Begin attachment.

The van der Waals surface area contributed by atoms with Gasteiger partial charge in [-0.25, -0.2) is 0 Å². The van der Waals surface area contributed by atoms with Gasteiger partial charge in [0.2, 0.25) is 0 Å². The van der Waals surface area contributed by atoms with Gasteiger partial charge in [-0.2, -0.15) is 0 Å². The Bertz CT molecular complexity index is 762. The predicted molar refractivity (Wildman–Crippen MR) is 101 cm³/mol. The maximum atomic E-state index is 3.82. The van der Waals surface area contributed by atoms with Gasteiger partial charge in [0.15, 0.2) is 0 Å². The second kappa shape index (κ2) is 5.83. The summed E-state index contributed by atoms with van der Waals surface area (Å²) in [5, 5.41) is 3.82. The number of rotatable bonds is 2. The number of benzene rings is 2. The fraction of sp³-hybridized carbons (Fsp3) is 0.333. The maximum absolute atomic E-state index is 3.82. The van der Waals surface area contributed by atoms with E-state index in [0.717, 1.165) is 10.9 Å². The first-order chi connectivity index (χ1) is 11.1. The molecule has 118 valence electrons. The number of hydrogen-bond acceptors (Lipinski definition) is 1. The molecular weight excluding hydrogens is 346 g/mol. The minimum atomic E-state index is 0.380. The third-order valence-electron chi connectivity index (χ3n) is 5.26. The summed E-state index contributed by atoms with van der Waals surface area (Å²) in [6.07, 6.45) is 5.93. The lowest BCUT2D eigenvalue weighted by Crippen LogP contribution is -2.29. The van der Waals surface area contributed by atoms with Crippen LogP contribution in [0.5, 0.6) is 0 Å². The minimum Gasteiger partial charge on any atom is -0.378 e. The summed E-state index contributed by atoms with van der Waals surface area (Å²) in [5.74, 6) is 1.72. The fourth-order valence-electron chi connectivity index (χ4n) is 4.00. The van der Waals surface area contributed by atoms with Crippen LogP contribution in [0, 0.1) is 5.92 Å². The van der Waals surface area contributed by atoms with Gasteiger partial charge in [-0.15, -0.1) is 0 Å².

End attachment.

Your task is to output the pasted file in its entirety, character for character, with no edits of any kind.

The van der Waals surface area contributed by atoms with Gasteiger partial charge in [-0.25, -0.2) is 0 Å². The van der Waals surface area contributed by atoms with Gasteiger partial charge in [0.2, 0.25) is 0 Å². The van der Waals surface area contributed by atoms with Gasteiger partial charge in [-0.2, -0.15) is 0 Å². The Bertz CT molecular complexity index is 762. The predicted molar refractivity (Wildman–Crippen MR) is 101 cm³/mol. The maximum atomic E-state index is 3.82. The van der Waals surface area contributed by atoms with Gasteiger partial charge in [0.15, 0.2) is 0 Å². The second kappa shape index (κ2) is 5.83. The summed E-state index contributed by atoms with van der Waals surface area (Å²) in [5, 5.41) is 3.82. The number of rotatable bonds is 2. The number of benzene rings is 2. The fraction of sp³-hybridized carbons (Fsp3) is 0.333. The maximum absolute atomic E-state index is 3.82. The van der Waals surface area contributed by atoms with E-state index in [0.717, 1.165) is 10.9 Å². The first-order chi connectivity index (χ1) is 11.1. The molecule has 118 valence electrons. The number of hydrogen-bond acceptors (Lipinski definition) is 1. The molecular weight excluding hydrogens is 346 g/mol. The minimum atomic E-state index is 0.380. The third-order valence-electron chi connectivity index (χ3n) is 5.26. The summed E-state index contributed by atoms with van der Waals surface area (Å²) in [6.07, 6.45) is 5.93. The lowest BCUT2D eigenvalue weighted by Crippen LogP contribution is -2.29. The van der Waals surface area contributed by atoms with Crippen LogP contribution in [0.5, 0.6) is 0 Å². The minimum Gasteiger partial charge on any atom is -0.378 e. The summed E-state index contributed by atoms with van der Waals surface area (Å²) in [5.74, 6) is 1.72. The fourth-order valence-electron chi connectivity index (χ4n) is 4.00. The van der Waals surface area contributed by atoms with Crippen LogP contribution in [0, 0.1) is 5.92 Å². The van der Waals surface area contributed by atoms with Gasteiger partial charge in [-0.15, -0.1) is 0 Å².